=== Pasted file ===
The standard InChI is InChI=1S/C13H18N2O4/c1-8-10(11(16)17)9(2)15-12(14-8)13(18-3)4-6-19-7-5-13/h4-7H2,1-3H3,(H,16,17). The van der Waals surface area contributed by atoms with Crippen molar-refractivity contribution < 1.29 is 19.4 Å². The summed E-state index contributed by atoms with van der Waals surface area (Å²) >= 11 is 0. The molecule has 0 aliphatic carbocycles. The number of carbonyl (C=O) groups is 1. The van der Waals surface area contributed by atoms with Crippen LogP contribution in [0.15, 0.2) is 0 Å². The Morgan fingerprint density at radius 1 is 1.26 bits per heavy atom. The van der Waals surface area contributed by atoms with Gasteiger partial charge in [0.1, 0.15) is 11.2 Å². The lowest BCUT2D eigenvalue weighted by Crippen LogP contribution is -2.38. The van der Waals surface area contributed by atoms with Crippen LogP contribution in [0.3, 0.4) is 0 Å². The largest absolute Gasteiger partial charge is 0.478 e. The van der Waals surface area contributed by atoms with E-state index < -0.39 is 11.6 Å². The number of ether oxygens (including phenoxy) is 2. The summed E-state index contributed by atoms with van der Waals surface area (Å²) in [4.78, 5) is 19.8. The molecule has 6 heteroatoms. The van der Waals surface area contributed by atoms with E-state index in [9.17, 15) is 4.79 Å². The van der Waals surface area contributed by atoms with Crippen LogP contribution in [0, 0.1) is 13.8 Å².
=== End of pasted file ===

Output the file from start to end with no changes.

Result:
The standard InChI is InChI=1S/C13H18N2O4/c1-8-10(11(16)17)9(2)15-12(14-8)13(18-3)4-6-19-7-5-13/h4-7H2,1-3H3,(H,16,17). The van der Waals surface area contributed by atoms with Crippen molar-refractivity contribution < 1.29 is 19.4 Å². The summed E-state index contributed by atoms with van der Waals surface area (Å²) >= 11 is 0. The molecule has 0 aliphatic carbocycles. The number of carbonyl (C=O) groups is 1. The van der Waals surface area contributed by atoms with Crippen LogP contribution in [0.15, 0.2) is 0 Å². The Morgan fingerprint density at radius 1 is 1.26 bits per heavy atom. The van der Waals surface area contributed by atoms with Gasteiger partial charge in [0.1, 0.15) is 11.2 Å². The lowest BCUT2D eigenvalue weighted by Crippen LogP contribution is -2.38. The van der Waals surface area contributed by atoms with Crippen LogP contribution in [0.3, 0.4) is 0 Å². The largest absolute Gasteiger partial charge is 0.478 e. The van der Waals surface area contributed by atoms with E-state index < -0.39 is 11.6 Å². The number of ether oxygens (including phenoxy) is 2. The summed E-state index contributed by atoms with van der Waals surface area (Å²) in [4.78, 5) is 19.8. The molecule has 6 heteroatoms. The van der Waals surface area contributed by atoms with E-state index in [9.17, 15) is 4.79 Å². The van der Waals surface area contributed by atoms with Crippen LogP contribution in [0, 0.1) is 13.8 Å².